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County of Vanderburgh, Cross-Claimants-Appellants, v. WEDDLE BROTHERS CONSTRUCTION COMPANY INC (2003)

Supreme Court of Indiana.

Pat COSLETT and Kim Coslett, L.B. Jones Furniture, Inc., d/b/a Pat Coslett's Furniture, Inc. Appellants (Plaintiffs below), County of Vanderburgh, Cross-Claimants-Appellants, v. WEDDLE BROTHERS CONSTRUCTION COMPANY, INC., Appellees (Defendants below).

No. 82S05-0305-CV-185.

Decided: November 20, 2003

Charles L. Berger,Jennifer Ulrich, Berger and Berger, Robert R. Faulkner, Evansville, IN, Attorneys for Appellants. R. Thomas Bodkin, Pamela J. Hensler, Bamberger, Foreman, Oswald & Hahn, Evansville, IN, Attorneys for Appellees.

This appeal challenges the trial court's ruling setting aside default judgments for excusable neglect.   Consistent with this Court's deferential standard of review of trial court discretion in these matters, we affirm.

Plaintiffs-appellants Pat Coslett, Kim Coslett and L.B. Jones Furniture, Inc. d/b/a Pat Coslett's Furniture Festival, Inc. (“Coslett's Furniture”) initiated this action on June 12, 2001 against Weddle Brothers Construction Company, Inc. (“Weddle Brothers”), Vanderburgh County, and others 1 for negligent delay in the construction of a bridge.   Two days after suit was filed, Coslett's Furniture effected service on Weddle Brothers by certified mail at its corporate headquarters in Bloomington, Indiana. When the complaint was received, Weddle Brothers sent a copy of the complaint and summons to its insurance agent, Tobias Insurance Agency, through which it had obtained a commercial general liability policy with Zurich North American Insurance.   Vanderburgh County filed its answer and cross-claim against Weddle Brothers on September 4, 2001, obtaining service by certified mail.   However, Weddle Brothers did not timely file any answers or other responsive pleadings with the trial court.   Default judgments were entered against Weddle Brothers on July 13, 2001 as to the plaintiffs' complaint, and on October 11, 2001 as to Vanderburgh County's cross-claim.

On November 30, 2001, a claims manager for Zurich North American Insurance wrote to Weddle Brothers, advising it that Coslett's Furniture's claims were not covered under the Weddle Brothers policy. When Weddle Brothers received that letter in mid-December, it immediately sought and retained counsel, and on February 6, 2002, moved to set aside the default judgments on the grounds of improper service and excusable neglect.   Following extensive further briefing and argument, the trial court set aside the default judgments.   The Court of Appeals reversed in a memorandum decision.  783 N.E.2d 806 (Ind.Ct.App.2003) (table).   We granted transfer.

 Once entered, a default judgment may be set aside because of mistake, surprise, or excusable neglect 2 so long as the motion to set aside the default is entered not more than one year after the judgment and the moving party also alleges a meritorious claim or defense.  Ind. Trial Rule 55(C);  60(B).  When deciding whether or not a default judgment may be set aside because of excusable neglect, the trial court must consider the unique factual background of each case because “no fixed rules or standards have been established as the circumstances of no two cases are alike.”  Siebert Oxidermo, Inc. v. Shields, 446 N.E.2d 332, 340 (Ind.1983);  quoting Grecco v. Campbell, 179 Ind.App. 530, 386 N.E.2d 960, 961 (1979);  see also Boles v. Weidner, 449 N.E.2d 288, 290 (Ind.1983).   Though the trial court should do what is “just” in light of the facts of individual cases, that discretion should be exercised in light of the disfavor in which default judgments are held.  Allstate Ins. Co. v. Watson, 747 N.E.2d 545, 547 (Ind.2001).   A ruling denying or granting relief on a motion to set aside a default is deemed a final judgment from which an appeal may be taken.  T.R. 60(C).  On appeal, a trial court's decision to set aside a default judgment is entitled to deference and is reviewed for abuse of discretion.  Watson, 747 N.E.2d at 547;  Smith v. Johnston, 711 N.E.2d 1259, 1262 (Ind.1999).   Any doubt of the propriety of a default judgment should be resolved in favor of the defaulted party.  Watson, 747 N.E.2d at 547;  Green v. Karol, 168 Ind.App. 467, 475, 344 N.E.2d 106, 111 (1976).   Indiana law strongly prefers disposition of cases on their merits.  State v. Van Keppel, 583 N.E.2d 161, 162 (Ind.Ct.App.1991).   A trial court will not be found to have abused its discretion “so long as there exists even slight evidence of excusable neglect.”  Security Bank & Trust Co. v. Citizens Nat. Bank, 533 N.E.2d 1245, 1247 (Ind.Ct.App.1989).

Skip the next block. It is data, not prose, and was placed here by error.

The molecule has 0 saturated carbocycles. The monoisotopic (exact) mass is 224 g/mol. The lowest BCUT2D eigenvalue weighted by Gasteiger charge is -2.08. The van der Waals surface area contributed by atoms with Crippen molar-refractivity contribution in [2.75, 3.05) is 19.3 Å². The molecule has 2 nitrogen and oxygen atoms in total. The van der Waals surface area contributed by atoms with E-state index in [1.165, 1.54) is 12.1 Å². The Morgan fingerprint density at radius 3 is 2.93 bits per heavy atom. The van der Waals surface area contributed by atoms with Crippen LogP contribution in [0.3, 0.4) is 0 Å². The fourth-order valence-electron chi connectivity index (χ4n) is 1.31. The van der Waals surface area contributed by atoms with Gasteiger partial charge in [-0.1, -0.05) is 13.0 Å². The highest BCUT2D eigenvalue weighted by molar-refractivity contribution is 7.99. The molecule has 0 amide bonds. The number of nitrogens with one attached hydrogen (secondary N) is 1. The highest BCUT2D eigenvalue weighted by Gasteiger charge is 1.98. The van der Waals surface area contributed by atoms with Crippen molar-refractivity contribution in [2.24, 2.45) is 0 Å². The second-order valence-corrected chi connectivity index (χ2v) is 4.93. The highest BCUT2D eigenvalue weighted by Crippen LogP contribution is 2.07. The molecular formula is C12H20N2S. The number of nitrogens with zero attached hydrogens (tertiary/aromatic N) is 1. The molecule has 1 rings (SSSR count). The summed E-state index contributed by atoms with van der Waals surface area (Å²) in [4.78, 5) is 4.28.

In several cases we have confronted the propriety of setting aside default judgments when a defendant's insurer or insurance agent is notified but counsel fails to timely appear and answer.   In Boles v. Weidner, 449 N.E.2d 288 (Ind.1983), this Court affirmed a trial court's decision to set aside a default judgment, finding excusable neglect where the defendant passed the summons and complaint on to his independent insurance agent, to be forwarded on to the insurer.   However, because of a “breakdown in communication,” the insurer never received notice of the suit.  Id. at 290.   We held that “since [the defendant] did not hear from anyone, and had taken the steps expected of him, it certainly is reasonable for the trial court to find there was excusable neglect justifying setting aside the default judgment.”  Id. at 291.